Map: Syria in c. AD 1960

Syria 1914AD – 1960AD


In World War 1, the Ottomans were driven out of Syria and Palestine by British and Arab forces. After the war, the British took control of Palestine and Transjordan, and the French took over Syria and Lebanon, all as League of Nations “mandate territories”. The British awarded Transjordan to their wartime ally, Abdullah, to rule as emir.

In World War 2, the region was again occupied by Allied forces, who granted independence to Syria and Lebanon in 1943. In 1946, Syria and Lebanon, both now parliamentary democracies, became founder-members of UN and the Arab League. From 1949 Syria was ruled by a series of military dictatorships. In 1958, Syria joined with Egypt to form the United Arab Republic.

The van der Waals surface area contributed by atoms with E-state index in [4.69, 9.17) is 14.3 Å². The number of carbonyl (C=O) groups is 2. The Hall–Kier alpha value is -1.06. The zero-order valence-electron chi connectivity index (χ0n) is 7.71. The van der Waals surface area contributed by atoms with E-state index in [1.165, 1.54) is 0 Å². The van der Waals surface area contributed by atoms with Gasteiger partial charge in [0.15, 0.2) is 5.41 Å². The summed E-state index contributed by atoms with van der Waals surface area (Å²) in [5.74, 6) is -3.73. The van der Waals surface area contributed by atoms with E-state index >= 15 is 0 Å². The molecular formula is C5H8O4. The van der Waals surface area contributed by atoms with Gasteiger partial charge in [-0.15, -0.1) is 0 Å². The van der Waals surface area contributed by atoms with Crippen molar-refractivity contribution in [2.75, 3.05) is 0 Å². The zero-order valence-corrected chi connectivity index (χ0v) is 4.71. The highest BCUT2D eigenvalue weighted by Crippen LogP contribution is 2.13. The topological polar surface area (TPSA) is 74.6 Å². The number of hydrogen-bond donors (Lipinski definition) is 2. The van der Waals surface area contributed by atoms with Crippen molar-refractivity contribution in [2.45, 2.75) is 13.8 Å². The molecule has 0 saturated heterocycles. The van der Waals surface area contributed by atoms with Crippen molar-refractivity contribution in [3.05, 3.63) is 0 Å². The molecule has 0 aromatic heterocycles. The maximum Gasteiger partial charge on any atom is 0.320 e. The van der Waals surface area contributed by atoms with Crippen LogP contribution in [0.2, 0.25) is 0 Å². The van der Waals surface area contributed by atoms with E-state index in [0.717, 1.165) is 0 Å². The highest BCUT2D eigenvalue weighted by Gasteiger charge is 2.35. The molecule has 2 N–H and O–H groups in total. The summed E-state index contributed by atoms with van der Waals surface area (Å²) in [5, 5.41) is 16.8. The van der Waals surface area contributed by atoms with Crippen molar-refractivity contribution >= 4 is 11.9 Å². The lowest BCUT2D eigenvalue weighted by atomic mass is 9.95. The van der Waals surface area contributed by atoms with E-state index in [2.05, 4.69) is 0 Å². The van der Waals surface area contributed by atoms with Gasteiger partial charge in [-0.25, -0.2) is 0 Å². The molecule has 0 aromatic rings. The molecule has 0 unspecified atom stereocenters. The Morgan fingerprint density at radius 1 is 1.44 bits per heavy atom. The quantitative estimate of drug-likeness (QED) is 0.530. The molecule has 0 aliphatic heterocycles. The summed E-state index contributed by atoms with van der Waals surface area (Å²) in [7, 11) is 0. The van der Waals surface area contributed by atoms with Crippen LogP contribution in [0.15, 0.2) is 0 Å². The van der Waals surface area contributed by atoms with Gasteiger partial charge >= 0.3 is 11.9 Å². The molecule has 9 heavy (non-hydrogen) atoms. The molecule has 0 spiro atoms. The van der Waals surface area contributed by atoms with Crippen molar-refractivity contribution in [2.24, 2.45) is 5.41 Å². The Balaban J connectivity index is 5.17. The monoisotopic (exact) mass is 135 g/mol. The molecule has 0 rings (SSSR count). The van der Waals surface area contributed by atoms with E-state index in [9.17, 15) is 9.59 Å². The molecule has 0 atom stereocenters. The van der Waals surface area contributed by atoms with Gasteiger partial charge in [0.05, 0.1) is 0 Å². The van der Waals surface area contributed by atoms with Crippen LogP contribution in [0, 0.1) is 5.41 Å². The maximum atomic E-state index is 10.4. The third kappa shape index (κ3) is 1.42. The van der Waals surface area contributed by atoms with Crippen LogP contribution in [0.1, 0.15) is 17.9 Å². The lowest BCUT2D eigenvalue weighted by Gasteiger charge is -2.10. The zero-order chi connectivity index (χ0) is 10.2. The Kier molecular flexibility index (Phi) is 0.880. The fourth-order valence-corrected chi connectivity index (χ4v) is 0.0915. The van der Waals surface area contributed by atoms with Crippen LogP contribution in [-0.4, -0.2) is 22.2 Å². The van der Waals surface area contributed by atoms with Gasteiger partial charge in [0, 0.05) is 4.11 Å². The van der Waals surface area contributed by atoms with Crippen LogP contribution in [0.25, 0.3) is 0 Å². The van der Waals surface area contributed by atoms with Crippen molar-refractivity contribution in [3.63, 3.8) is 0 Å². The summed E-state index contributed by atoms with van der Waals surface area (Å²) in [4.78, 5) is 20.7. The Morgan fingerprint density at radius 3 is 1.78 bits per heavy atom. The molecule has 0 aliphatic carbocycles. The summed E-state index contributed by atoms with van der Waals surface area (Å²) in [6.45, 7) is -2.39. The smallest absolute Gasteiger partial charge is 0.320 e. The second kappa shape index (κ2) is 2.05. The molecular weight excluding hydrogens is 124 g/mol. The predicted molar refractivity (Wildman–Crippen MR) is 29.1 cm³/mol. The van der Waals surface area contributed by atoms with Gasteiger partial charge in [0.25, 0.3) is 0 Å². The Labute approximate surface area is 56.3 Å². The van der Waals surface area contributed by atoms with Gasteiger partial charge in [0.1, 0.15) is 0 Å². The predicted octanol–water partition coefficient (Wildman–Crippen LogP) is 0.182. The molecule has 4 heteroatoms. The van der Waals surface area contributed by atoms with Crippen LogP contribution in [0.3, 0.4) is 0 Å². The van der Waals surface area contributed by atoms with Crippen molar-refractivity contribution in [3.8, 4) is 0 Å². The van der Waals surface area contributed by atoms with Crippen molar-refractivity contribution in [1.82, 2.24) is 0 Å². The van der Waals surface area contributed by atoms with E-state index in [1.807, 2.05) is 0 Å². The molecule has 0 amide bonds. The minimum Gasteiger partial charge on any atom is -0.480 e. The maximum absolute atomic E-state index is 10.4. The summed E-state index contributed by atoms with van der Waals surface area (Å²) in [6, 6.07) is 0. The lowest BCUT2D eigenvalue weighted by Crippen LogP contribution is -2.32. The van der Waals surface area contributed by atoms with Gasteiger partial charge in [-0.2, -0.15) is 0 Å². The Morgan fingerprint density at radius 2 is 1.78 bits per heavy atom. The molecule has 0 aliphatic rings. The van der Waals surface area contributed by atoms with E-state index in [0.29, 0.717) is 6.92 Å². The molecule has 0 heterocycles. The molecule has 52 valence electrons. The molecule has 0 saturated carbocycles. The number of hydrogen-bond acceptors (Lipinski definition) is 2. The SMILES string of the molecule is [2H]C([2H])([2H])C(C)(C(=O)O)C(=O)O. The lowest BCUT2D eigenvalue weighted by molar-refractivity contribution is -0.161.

Lebanon meanwhile remained a parliamentary democracy, under a power-sharing arrangement between the Maronite, Druze and Muslim communities.

To the south, Palestine had been the scene of violent hostility between the growing Jewish presence and the local Arab population. Rising Jewish immigration led to outright Arab revolt (1936-9). The British withdrew their forces, by now under fire from both sides, in 1948. The Jews immediately proclaimed the State of Israel, and were at once attacked by a combination of Arab states. The Jews managed to hold on to their territory, and even expand it a little: Jerusalem was divided between Israel and Jordan (which had gained its independence in 1946 as the Kingdom of Jordan); Jordan gained territory on the West Bank; and the Gaza strip was occupied by Egypt. Israel established a western-style parliamentary system of government.

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